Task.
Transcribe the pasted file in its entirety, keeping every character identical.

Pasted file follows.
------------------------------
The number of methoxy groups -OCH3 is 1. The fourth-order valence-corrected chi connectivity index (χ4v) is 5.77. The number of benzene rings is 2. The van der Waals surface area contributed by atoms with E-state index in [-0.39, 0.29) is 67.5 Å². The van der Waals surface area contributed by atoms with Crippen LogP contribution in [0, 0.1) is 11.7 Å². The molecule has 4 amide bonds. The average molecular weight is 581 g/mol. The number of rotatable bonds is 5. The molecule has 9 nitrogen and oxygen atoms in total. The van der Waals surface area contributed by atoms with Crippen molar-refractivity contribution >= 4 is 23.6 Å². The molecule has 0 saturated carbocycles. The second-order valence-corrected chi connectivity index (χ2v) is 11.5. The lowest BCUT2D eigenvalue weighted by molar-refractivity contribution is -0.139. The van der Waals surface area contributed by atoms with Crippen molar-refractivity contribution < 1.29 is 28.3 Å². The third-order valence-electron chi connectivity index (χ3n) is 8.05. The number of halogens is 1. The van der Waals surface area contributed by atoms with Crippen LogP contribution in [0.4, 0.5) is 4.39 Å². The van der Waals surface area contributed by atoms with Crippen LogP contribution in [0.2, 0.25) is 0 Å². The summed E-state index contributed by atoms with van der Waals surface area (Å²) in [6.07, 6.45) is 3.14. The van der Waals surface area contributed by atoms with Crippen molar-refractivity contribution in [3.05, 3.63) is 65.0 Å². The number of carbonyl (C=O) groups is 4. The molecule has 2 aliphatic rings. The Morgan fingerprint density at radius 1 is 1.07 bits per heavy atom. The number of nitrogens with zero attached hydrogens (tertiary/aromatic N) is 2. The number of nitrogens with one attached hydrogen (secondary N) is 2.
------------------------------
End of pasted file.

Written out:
The number of methoxy groups -OCH3 is 1. The fourth-order valence-corrected chi connectivity index (χ4v) is 5.77. The number of benzene rings is 2. The van der Waals surface area contributed by atoms with E-state index in [-0.39, 0.29) is 67.5 Å². The van der Waals surface area contributed by atoms with Crippen LogP contribution in [0, 0.1) is 11.7 Å². The molecule has 4 amide bonds. The average molecular weight is 581 g/mol. The number of rotatable bonds is 5. The molecule has 9 nitrogen and oxygen atoms in total. The van der Waals surface area contributed by atoms with Crippen molar-refractivity contribution >= 4 is 23.6 Å². The molecule has 0 saturated carbocycles. The second-order valence-corrected chi connectivity index (χ2v) is 11.5. The lowest BCUT2D eigenvalue weighted by molar-refractivity contribution is -0.139. The van der Waals surface area contributed by atoms with Crippen molar-refractivity contribution < 1.29 is 28.3 Å². The third-order valence-electron chi connectivity index (χ3n) is 8.05. The number of halogens is 1. The van der Waals surface area contributed by atoms with Crippen LogP contribution in [0.4, 0.5) is 4.39 Å². The van der Waals surface area contributed by atoms with Crippen LogP contribution in [0.2, 0.25) is 0 Å². The summed E-state index contributed by atoms with van der Waals surface area (Å²) in [6.07, 6.45) is 3.14. The van der Waals surface area contributed by atoms with Crippen molar-refractivity contribution in [3.05, 3.63) is 65.0 Å². The number of carbonyl (C=O) groups is 4. The molecule has 2 aliphatic rings. The Morgan fingerprint density at radius 1 is 1.07 bits per heavy atom. The number of nitrogens with zero attached hydrogens (tertiary/aromatic N) is 2. The number of nitrogens with one attached hydrogen (secondary N) is 2.